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Review of  Questions in Dynamic Semantics

Reviewer: Paul Isambert
Book Title: Questions in Dynamic Semantics
Book Author: Maria Aloni Paul Dekker
Publisher: Elsevier Ltd
Linguistic Field(s): Pragmatics
Book Announcement: 19.1005

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EDITORS: Aloni, Maria; Butler, Alastair; Dekker, Paul
TITLE: Questions in Dynamic Semantics
SERIES: Current Research in the Semantics/Pragmatics Interface 17
YEAR: 2007

Paul Isambert, Université de Paris 3, Sorbonne-Nouvelle, Paris, France.

This book is a collection of papers illustrating what the editors ''immodestly
call the Amsterdam style,'' which aims at accounting for semantic issues in a
totally explicit fashion, using more or less simple extensions of first-order
predicate logic. As the title indicates, such classical papers as Groenendijk
and Stokhof (1991) or Veltman (1996) are taken as starting points. Here the
issue concerns questions and related subjects like topic and focus or exhaustivity.

Paul Dekker, Maria Aloni and Alastair Butler's ''The Semantics and Pragmatics of
Questions'' is a general introduction without much formal apparatus to the
recurrent topics of the book. Their main goal is to explain the logic of
questions of Groenendijk and Stokhof (1997), upon which all contributions are
based. Questions create partitions on the context, i.e. possible worlds are
grouped together in blocks that are different answers to the question under
discussion. The differences between worlds in the same partition are immaterial
when it comes to answering. For instance, if knowing who is in Amsterdam is at
stake, and admitting that there are only two individuals John and Mary, then
there are four partitions: one containing the worlds where nobody is in
Amsterdam, one where both are, one where only John is and one where only Mary
is. In the latter partition, for instance, the difference between worlds where
Mary loves John and worlds where she doesn’t is not relevant to the question.
Note that two questions may be equivalent in a context, even if they aren’t with
respect to all possible worlds, if the context is such that their difference
concerns only worlds that have been eliminated. For instance, if we assume that
John and Mary would visit Amsterdam only if the sun shines, then the question
''Does the sun shine?'' and ''Who is in Amsterdam?'' are equivalent. But we could
also be mistaken concerning the conditions of John and Mary’s trip, and the
actual world could be outside the domain of this equivalence: this is the
pragmatics of questions, which are interpreted against some background

Part I: ''Update Semantics''
Jeroen Groenendijk's ''The Logic of Interrogation'' (originally published as
Groenendijk, 1999) designs a ''game of interrogation'', with one interrogator
asking questions and a witness answering them. The language of this game is
first order predicate logic, where questions behave as previously described.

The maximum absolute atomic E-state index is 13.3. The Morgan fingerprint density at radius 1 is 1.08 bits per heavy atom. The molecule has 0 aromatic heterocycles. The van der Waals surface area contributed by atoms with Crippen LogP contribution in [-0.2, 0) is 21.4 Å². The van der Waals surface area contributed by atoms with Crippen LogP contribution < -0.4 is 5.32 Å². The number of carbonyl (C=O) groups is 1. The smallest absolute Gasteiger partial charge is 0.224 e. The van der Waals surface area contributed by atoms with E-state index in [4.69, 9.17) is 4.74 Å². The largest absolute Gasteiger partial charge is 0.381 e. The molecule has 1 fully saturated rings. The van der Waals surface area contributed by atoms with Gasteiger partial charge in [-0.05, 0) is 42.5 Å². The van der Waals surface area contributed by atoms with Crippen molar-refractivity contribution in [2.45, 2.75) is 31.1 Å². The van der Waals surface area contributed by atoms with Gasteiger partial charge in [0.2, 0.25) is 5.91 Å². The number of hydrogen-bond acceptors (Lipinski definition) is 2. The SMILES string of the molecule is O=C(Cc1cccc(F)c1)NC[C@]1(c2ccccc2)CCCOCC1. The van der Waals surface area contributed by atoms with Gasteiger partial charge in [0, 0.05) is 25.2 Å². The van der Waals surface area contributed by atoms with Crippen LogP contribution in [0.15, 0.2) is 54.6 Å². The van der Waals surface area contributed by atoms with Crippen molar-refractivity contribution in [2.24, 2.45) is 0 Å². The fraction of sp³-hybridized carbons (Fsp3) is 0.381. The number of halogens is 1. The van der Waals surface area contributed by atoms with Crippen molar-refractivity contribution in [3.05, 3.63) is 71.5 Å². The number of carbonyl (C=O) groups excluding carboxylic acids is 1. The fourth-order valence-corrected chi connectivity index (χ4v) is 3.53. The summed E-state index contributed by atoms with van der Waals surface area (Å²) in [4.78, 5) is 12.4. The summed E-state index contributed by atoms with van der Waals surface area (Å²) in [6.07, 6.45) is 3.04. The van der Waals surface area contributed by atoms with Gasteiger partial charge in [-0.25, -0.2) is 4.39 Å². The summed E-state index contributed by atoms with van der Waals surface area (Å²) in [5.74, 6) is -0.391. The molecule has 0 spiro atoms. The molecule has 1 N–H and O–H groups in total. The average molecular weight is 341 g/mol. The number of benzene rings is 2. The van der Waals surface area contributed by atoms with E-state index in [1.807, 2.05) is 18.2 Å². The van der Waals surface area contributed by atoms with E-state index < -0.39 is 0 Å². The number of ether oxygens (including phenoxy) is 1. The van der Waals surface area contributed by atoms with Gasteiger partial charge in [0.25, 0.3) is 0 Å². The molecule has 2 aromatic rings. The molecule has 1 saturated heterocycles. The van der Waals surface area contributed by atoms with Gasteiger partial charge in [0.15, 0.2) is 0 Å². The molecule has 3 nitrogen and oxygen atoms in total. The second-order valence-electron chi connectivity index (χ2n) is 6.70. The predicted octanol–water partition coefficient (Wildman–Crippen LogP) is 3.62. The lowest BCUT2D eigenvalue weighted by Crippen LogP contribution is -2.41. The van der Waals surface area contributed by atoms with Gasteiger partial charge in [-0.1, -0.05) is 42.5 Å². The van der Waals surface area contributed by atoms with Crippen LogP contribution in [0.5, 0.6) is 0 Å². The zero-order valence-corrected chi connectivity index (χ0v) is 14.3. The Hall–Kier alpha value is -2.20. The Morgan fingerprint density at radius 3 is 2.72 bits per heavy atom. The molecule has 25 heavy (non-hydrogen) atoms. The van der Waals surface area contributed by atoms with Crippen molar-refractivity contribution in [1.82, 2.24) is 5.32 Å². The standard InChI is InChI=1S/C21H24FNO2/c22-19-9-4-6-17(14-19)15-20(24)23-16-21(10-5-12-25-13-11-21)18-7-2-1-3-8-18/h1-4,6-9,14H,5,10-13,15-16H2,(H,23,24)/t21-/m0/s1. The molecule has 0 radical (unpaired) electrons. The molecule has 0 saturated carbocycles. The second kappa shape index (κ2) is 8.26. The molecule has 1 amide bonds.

More formally, updating a context with a question yields all the pairs of worlds
<v,w> (belonging to the context) such that they have the same answer to the
question. Thus, questions do not eliminate worlds as assertions do. Then,
Groenendijk reinterprets Grice's Maxim of Quality as consistency: the witness
should not contradict herself, that is she should not make an assertion leading
to the absurd state. Moreover, following the Maxim of Quantity, she should not
make redundant contributions (and this goes for the interrogator too), i.e.
assertions already entailed by the context. Finally the Maxim of Relation is
reinterpreted as: if an assertion P eliminates some world v, and v belongs to
the pair <v,w>, then P should also eliminate w. That is, assertion should not
eliminate worlds at random but instead entire partitions, thus resolving issues
at hand. Thus, if ''Alf rescued Bea and no one else'' is uttered after the
question ''Whom did Alf rescue?'', then ''and no one else'' means that Alf rescued
only Bea, and not that nobody besides Alf rescued Bea. For if the latter
proposition was meant, then it would answer the question ''Who rescued Bea?''. But
this question has not been raised, and there is no corresponding partition on
the context; answering it, then, would eliminate worlds belonging to different
partitions, and this would not be relevant.

In the third chapter, Balder ten Cate and Chung-chieh Shan provide an
axiomatization for the Logic of Interrogation. They also show that when
questions are not taken into account, this logic boils down to classical
first-order logic. Finally, they try out an alternative to this logic by adding
varying domains to it: each possible world has its own domain. Although this
extension is not welcome in the linguistic theory, ramifications in mathematics,
computer theory and philosophy are discussed.

Paul Dekker's ''Optimal Inquisitive Discourse'' relaxes constraints on the game of
interrogation. Questions are defined in a similar way to Groenendijk's paper,
but usual interlocutors replace the interrogator and the witness and Grice's
maxims are modified accordingly. Relevance is interpreted as the fact that the
questions of the interlocutors must be answered as the discourse proceeds
(assuming that interlocutors spell out their questions), while Quality obtains
when the discourse is supported by the interlocutors' (inner) states. Finally,
Dekker discusses the ''mention some'' problem about exhaustivity: some questions
obviously do not ask for an exhaustive answer, as in ''How can I get to the
station?''. In that case, one can assume that the hearer understands that the
question does not reflect the speaker's ''decision problem'', but is an easier
formulation of it (the hard formulation being something like a series of
questions of the kind ''Will I reach the station if I take this road?'', taking
into account that these roads are probably infinitely many).